2 Cor 5:21                                   

          Eugene TeSelle, review of Stephen Finlan, Problems with Atonement: The Origins of, and Controversy about, the Atonement Doctrine[13]

          In verse 21 Paul is treating rituals as metaphors, combining them in a single sentence.  He made him to be sin must be one ritual.  That we might become the righteousness of God must be the other ritual.  In this way, through Paul, the cross, rather than the resurrection, becomes fulfilling.  For modern people, the atonement cross of Paul, who looks to the First Testament, can appear gross, when contrasted with the kind and gentle nature of Jesus, who established the New Testament.

 

Verse before the Gospel Luke 15:18

          The prodigal son.

         


Gospel: Luke 15:1-3, 11-32

The Church uses this Gospel in caring for the sick.[14]

 

          Luke 15:11-13

Abraham Smith, “A Prodigal Sings the Blues: The Characterization of Harriett Williams in Langston Hughes’s Not without Laughter[15]

          Langston Hughes used this parable of the prodigal son to portray the blues in African-American communities.

 

 

I welcome suggestions you may have for improving the changed format. Unless I change it again, with Easter, I will stop making this special appeal. Thank you. For more on sources see the Appendix file. Personal Notes are on the web site at www.western-civilization.com/CBQ/Personal%20Notes



[1] the Catholic Biblical Quarterly, Vol. 68, No. 3 (July 2006) 513.

 

[2] The Roman Ritual: Revised by Decree of the Second Vatican Ecumenical Council and Published by Authority of Pope Paul VI: Pastoral Care of the Sick: Rites of Anointing and Viaticum: Approved for use in the dioceses of the United States of America by the National Conference of Catholic Bishops and Confirmed by the Apostolic See: Prepared by International Commission on English in the Liturgy: a Joint Commission of Catholic Bishops’ Conferences (New York: Catholic Book Publishing Co. 1983)  286, 324.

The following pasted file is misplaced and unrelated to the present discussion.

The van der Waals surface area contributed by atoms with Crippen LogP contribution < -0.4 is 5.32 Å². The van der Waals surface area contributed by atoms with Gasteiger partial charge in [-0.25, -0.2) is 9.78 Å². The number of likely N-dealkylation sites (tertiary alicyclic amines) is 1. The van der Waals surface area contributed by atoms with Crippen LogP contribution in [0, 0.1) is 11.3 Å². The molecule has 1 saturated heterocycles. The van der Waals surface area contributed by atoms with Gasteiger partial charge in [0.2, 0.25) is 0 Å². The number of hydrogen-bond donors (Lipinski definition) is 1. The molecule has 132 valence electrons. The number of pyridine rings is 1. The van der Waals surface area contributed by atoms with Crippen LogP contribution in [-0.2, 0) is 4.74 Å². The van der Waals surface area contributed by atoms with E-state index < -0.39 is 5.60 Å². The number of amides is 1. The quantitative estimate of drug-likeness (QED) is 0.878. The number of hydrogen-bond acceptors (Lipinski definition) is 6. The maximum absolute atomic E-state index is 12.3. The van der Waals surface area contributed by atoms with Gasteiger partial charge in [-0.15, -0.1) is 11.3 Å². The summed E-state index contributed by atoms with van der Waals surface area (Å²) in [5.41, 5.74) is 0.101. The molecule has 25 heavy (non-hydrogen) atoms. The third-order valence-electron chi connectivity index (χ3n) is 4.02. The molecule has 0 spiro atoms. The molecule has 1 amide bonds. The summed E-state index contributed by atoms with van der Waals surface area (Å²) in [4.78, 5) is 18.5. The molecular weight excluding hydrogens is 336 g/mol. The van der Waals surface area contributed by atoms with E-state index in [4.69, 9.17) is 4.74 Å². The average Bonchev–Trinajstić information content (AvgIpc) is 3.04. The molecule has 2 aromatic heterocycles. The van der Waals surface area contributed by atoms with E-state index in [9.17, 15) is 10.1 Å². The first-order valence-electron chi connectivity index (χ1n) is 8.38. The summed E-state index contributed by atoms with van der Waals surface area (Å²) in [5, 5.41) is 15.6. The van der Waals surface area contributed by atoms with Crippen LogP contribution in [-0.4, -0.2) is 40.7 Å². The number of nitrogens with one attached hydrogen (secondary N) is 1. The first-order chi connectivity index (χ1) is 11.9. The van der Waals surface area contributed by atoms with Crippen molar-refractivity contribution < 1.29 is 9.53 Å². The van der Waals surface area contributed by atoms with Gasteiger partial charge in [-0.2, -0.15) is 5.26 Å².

[3] the Catholic Biblical Quarterly, Vol. 66, No. 4 (October 2004) 537.

 

[4] the Catholic Biblical Quarterly, Vol. 68, No. 1 (January 2006) 33, 34.

 

[5] London: T & T Clark International: A Continuum imprint, 2003 135.

 

[6] the Catholic Biblical Quarterly, Vol. 66, No. 4 (October 2004) 661.

 

[7] the Catholic Biblical Quarterly, Vol. 64, No. 3 (July 2002) 527-547.

 

[8] the Catholic Biblical Quarterly, Vol. 68, No. 2 (October 2006) 345.

 

[9] the Catholic Biblical Quarterly, Vol. 67, No. 4 (October 2005) 713.

 

[10] the Catholic Biblical Quarterly, Vol. 67, No. 4 (October 2005) 632.

 

[11] Theological Studies, Vol. 67, No. 2 (June 2006) 243, 243.

 

[12] Theological Studies, Vol. 66, No. 4 (December 2005) 766.

 

[13] the Catholic Biblical Quarterly, Vol. 68, No. 3 (July 2006) 541.

 

[14] The Roman Ritual: Revised by Decree of the Second Vatican Ecumenical Council and Published by Authority of Pope Paul VI: Pastoral Care of the Sick: Rites of Anointing and Viaticum: Approved for use in the dioceses of the United States of America by the National Conference of Catholic Bishops and Confirmed by the Apostolic See: Prepared by International Commission on English in the Liturgy: a Joint Commission of Catholic Bishops’ Conferences (New York: Catholic Book Publishing Co. 1983) 317.

 

[15] in Yet with a Steady Beat: Contemporary U.S. Afrocentric Biblical Interpretation, Randall C. Bailey, ed., (Atlanta: Society of Biblical Literature, 2003) 145-158.